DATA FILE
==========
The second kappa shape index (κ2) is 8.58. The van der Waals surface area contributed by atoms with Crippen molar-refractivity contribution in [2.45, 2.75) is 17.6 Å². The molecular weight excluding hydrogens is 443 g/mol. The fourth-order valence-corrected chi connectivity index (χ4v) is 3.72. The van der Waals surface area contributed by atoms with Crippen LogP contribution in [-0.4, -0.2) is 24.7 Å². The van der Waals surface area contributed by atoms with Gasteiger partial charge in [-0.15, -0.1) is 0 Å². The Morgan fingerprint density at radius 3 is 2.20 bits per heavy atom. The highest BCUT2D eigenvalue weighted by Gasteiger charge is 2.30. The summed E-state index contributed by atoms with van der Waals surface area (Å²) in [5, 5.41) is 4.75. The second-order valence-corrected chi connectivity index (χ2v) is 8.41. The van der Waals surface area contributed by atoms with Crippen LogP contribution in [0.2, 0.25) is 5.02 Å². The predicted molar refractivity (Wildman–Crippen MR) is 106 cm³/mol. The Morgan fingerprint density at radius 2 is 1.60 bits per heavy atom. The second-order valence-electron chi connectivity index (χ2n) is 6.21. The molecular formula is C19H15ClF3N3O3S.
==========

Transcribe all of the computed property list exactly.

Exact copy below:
The second kappa shape index (κ2) is 8.58. The van der Waals surface area contributed by atoms with Crippen molar-refractivity contribution in [2.45, 2.75) is 17.6 Å². The molecular weight excluding hydrogens is 443 g/mol. The fourth-order valence-corrected chi connectivity index (χ4v) is 3.72. The van der Waals surface area contributed by atoms with Crippen LogP contribution in [-0.4, -0.2) is 24.7 Å². The van der Waals surface area contributed by atoms with Gasteiger partial charge in [-0.15, -0.1) is 0 Å². The Morgan fingerprint density at radius 3 is 2.20 bits per heavy atom. The highest BCUT2D eigenvalue weighted by Gasteiger charge is 2.30. The summed E-state index contributed by atoms with van der Waals surface area (Å²) in [5, 5.41) is 4.75. The second-order valence-corrected chi connectivity index (χ2v) is 8.41. The van der Waals surface area contributed by atoms with Crippen LogP contribution in [0.2, 0.25) is 5.02 Å². The predicted molar refractivity (Wildman–Crippen MR) is 106 cm³/mol. The Morgan fingerprint density at radius 2 is 1.60 bits per heavy atom. The second-order valence-electron chi connectivity index (χ2n) is 6.21. The molecular formula is C19H15ClF3N3O3S.